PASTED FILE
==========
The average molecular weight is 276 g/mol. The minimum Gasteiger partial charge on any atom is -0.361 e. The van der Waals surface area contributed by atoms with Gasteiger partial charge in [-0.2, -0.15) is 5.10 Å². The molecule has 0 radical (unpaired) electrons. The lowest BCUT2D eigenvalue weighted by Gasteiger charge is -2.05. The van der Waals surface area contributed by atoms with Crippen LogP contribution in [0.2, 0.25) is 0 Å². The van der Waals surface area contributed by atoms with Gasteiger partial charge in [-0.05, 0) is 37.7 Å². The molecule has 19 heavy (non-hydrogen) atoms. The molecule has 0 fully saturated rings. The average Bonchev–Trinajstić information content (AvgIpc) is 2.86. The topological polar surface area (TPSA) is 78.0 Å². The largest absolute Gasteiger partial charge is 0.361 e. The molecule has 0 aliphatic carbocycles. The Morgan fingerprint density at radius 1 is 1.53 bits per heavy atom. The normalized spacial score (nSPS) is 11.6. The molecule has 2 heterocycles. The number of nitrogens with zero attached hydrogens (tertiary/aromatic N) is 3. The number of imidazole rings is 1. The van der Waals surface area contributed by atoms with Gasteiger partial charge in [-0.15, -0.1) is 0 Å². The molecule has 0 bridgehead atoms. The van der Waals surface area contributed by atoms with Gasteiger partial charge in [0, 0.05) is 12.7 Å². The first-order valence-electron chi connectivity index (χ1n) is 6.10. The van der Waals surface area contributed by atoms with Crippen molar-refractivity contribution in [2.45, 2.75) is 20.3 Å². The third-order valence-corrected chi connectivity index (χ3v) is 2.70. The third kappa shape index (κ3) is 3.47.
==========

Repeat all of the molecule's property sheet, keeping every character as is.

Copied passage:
The average molecular weight is 276 g/mol. The minimum Gasteiger partial charge on any atom is -0.361 e. The van der Waals surface area contributed by atoms with Gasteiger partial charge in [-0.2, -0.15) is 5.10 Å². The molecule has 0 radical (unpaired) electrons. The lowest BCUT2D eigenvalue weighted by Gasteiger charge is -2.05. The van der Waals surface area contributed by atoms with Crippen LogP contribution in [0.2, 0.25) is 0 Å². The van der Waals surface area contributed by atoms with Gasteiger partial charge in [-0.05, 0) is 37.7 Å². The molecule has 19 heavy (non-hydrogen) atoms. The molecule has 0 fully saturated rings. The average Bonchev–Trinajstić information content (AvgIpc) is 2.86. The topological polar surface area (TPSA) is 78.0 Å². The largest absolute Gasteiger partial charge is 0.361 e. The molecule has 0 aliphatic carbocycles. The Morgan fingerprint density at radius 1 is 1.53 bits per heavy atom. The normalized spacial score (nSPS) is 11.6. The molecule has 2 heterocycles. The number of nitrogens with zero attached hydrogens (tertiary/aromatic N) is 3. The number of imidazole rings is 1. The van der Waals surface area contributed by atoms with Gasteiger partial charge in [-0.15, -0.1) is 0 Å². The molecule has 0 bridgehead atoms. The van der Waals surface area contributed by atoms with Gasteiger partial charge in [0, 0.05) is 12.7 Å². The first-order valence-electron chi connectivity index (χ1n) is 6.10. The van der Waals surface area contributed by atoms with Crippen molar-refractivity contribution in [2.45, 2.75) is 20.3 Å². The third-order valence-corrected chi connectivity index (χ3v) is 2.70. The third kappa shape index (κ3) is 3.47.